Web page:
Describing a victory in boxing is complicated. Mayweather is 41-0 and has been justifiably wobbled by only two punches (thrown by Shane Mosley) since he fought DeMarcus Corley back in 2004. But he is considered soft to some viewers because he refuses to engage in a test of chins.   

Today, Andre Ward is falling into the same Mayweather mold of misinterpretation. I addressed the issues of criticism with the super middleweight champion over the phone last week.

Much like Mayweather or Hopkins, Ward’s fights are not always filled with the most action. He might not always win with mind numbing speed or blazing knockout punches. He wins because he has more boxing skills than his opponents. And the ones with the most boxing skills have the ability to make a fight look dull in victory when they refuse to stoop to the level of their competition by engaging in a back and forth tussle, by taking risks and allowing themselves to be hit just to prove that they have a solid chin.

Nobody earns success without criticism. Nowadays, the Oakland based champion seems to end up describing his level of competition, and his style as a pugilist, and his in-ring strategies, more so than luxuriate in his dominant victories, a dilemma that Mayweather has endured throughout his career.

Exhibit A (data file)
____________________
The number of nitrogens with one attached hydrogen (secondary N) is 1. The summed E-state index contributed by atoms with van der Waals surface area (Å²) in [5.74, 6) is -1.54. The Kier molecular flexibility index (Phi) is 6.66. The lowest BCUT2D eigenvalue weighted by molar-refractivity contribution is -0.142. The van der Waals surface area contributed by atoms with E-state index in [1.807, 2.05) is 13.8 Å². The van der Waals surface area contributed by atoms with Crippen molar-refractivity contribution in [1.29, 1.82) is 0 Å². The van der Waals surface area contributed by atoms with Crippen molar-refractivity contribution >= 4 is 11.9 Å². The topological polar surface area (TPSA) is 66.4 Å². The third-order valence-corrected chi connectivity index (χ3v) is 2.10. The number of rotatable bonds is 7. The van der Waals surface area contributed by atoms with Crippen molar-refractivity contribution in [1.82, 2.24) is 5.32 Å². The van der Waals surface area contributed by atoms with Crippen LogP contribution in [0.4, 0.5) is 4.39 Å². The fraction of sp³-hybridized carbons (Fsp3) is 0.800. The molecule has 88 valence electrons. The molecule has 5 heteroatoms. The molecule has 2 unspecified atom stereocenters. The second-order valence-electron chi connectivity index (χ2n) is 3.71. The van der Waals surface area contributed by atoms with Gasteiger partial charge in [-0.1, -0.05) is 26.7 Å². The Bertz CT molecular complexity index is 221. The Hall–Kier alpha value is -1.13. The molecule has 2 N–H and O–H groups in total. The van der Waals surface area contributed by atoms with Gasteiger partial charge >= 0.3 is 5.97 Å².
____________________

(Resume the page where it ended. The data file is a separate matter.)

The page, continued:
Maybe the way an average fight fan views a fight compared to a world class boxer is completely different. It could be that most of us don’t see what the fighters see because we have not stepped foot in the ring.  

Ward has his own assessment. “I think it is a combination of things. It depends on how long the person has been a boxing fan. If you were a boxing fan that follows the fighters from the 60’s, 70’s, or 80’s, I think that those guys tend to appreciate the sweet science a lot more. They are able to see what you need to see in the game of boxing as a whole. But if you just became a fan a few years ago, with the rise of the MMA, you might be looking for some sort of tough man competition. I respect MMA a great deal. I watch it and appreciate the sport, but boxing is much different.”